If you’re seeing red, feeling angry, anxious, and stressed, welcome to the postmodern experience. Don’t despair, however. Blue mind science—the study of aquatic environments’ health benefits—could offer the cure for your blues, for free, wherever you may be.

“People can experience the benefits of the water whether they’re near the ocean, a lake, river, swimming pool or even listening to the soothing sound of a fountain,” says marine biologist and author of the 2014 book Blue Mind, Wallace Nichols. ”Most communities are built near bodies of water not just for practical reasons, but because as humans, we’re naturally drawn to blue space…but even if you aren’t in an area where there is easy access to water, you can still experience [its] emotional benefits.”

Many scribes, poets, painters, and sailors have attested to the feeling of wellness and peace that comes over them when they’re in, or near, bodies of water. Now scientists are quantifying the positive cognitive and physical effects of water, too. It turns out that living by coasts leads to an improved sense of physical health and well-being, for example. And contact with water induces a meditative state that makes us happier, healthier, calmer, more creative, and more capable of awe.

“Water is considered the elixir and source of life. It covers more than 70% of the Earth’s surface, makes up nearly 70% of our bodies, and constitutes over 70% of our heart and brains,” says Nichols. “This deep biological connection has been shown to trigger an immediate response in our brains when we’re near water. In fact, the mere sight and sound of water can induce a flood of neurochemicals that promote wellness, increase blood flow to the brain and heart and induce relaxation. Thanks to science, we’re now able to connect the dots to the full range of emotional benefits being on, in, or near the water can bring.”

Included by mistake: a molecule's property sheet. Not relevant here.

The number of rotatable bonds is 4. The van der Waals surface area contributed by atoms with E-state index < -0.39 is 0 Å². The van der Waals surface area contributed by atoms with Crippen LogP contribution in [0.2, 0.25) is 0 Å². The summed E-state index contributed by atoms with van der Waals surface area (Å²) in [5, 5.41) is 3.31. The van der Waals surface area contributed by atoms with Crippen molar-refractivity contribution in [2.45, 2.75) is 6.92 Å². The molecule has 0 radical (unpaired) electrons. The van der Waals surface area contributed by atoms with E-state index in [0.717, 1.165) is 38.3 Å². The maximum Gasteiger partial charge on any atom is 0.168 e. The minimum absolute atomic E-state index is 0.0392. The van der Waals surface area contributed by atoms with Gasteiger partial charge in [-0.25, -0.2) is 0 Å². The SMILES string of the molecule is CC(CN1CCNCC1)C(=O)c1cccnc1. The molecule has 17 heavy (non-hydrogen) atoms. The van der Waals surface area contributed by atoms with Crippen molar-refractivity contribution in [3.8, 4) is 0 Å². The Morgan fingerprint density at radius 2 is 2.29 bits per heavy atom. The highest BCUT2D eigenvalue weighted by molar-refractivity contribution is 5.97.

Red state, blue state

Nichols further argues that water is the antidote to “red mind” a state of anxiety created by increased urbanization and near-constant reliance on technology. A 2017 American Psychological Association report on stress and technology noted that just under half of all adults and 90% of young adults have become “constant checkers,” engaging with screens and social media all the time. This, the APA says, has vastly increased levels of stress—both when tech works and when it doesn’t.

Spending time in and by oceans, rivers, lakes, waterfalls, fountains, and even showers can counter that. The waters ward off the depression and anxiety created by the relatively recent technological changes, according to Nichols. Almost all of the senses are engaged—sight, smell, hearing, and touch, and this physical immersion in reality makes us feel better, even though we sometimes imagine we can’t part with our phones for even a moment.

Contact with water also helps counter a dulled effect Nichols terms “gray mind.” Spending too much time inside, glued to screens, consuming news and entertainment, can lead to lethargy, lack of motivation, and dissatisfaction. Getting in, on, or near the water improves moods.  In fact, even just looking at images of water makes people feel calmer, scientists find.

But, if you can’t get to the beach, there are alternatives. Showering can change your mind for the better and boost creativity, for example. “The shower is a proxy for the…ocean,” says Nichols. “You step in the shower, and you remove a lot of the visual stimulation of your day. Auditorily, it’s the same thing—it’s a steady stream of ‘blue noise.’ You’re not hearing voices or processing ideas. You step into the shower and it’s like a mini-vacation.”

That break gives your mind a little space to come up with creative ideas and to have epiphanies. Albert Einstein had his most important realizations while sailing — water taught him physics principles, and though he wasn’t much of a sailor, he spent as much time as possible in a boat.

Michael Wenger, dean of Buddhist studies at the San Francisco Zen Center, recommends listening to water to clear the mind. He says that flowing or moving water is ‘white noise.’ Listening to the sound—allowing it to wash over you—is a meditative act that puts you in the moment.

Awe for all

The feeling of awe that we experience as we gaze at water has numerous health benefits. It’s scientifically proven to calm, content, temper egos, expand the sense of wonder and vastness, and make us more generous. This emotion is often induced in natural settings, like forests and oceans.

Blue mind cures the blues.

Research on the benefits of “green space”—forests and other green environments—has shown many health and wellness benefits. The Japanese practice of forest bathing, and study of the medicinal effects of just being among trees, has led to increased scientific interest on water’s effects as well.

“Until recently, research that has focused on the health benefits of nature has overlooked the particular role of water, or “blue space,” says Nichols. “It is more important than ever as time spent in nature, especially when it involves the calming aspect of water, is a valuable way to offset the stresses of living and working in modern contexts.”



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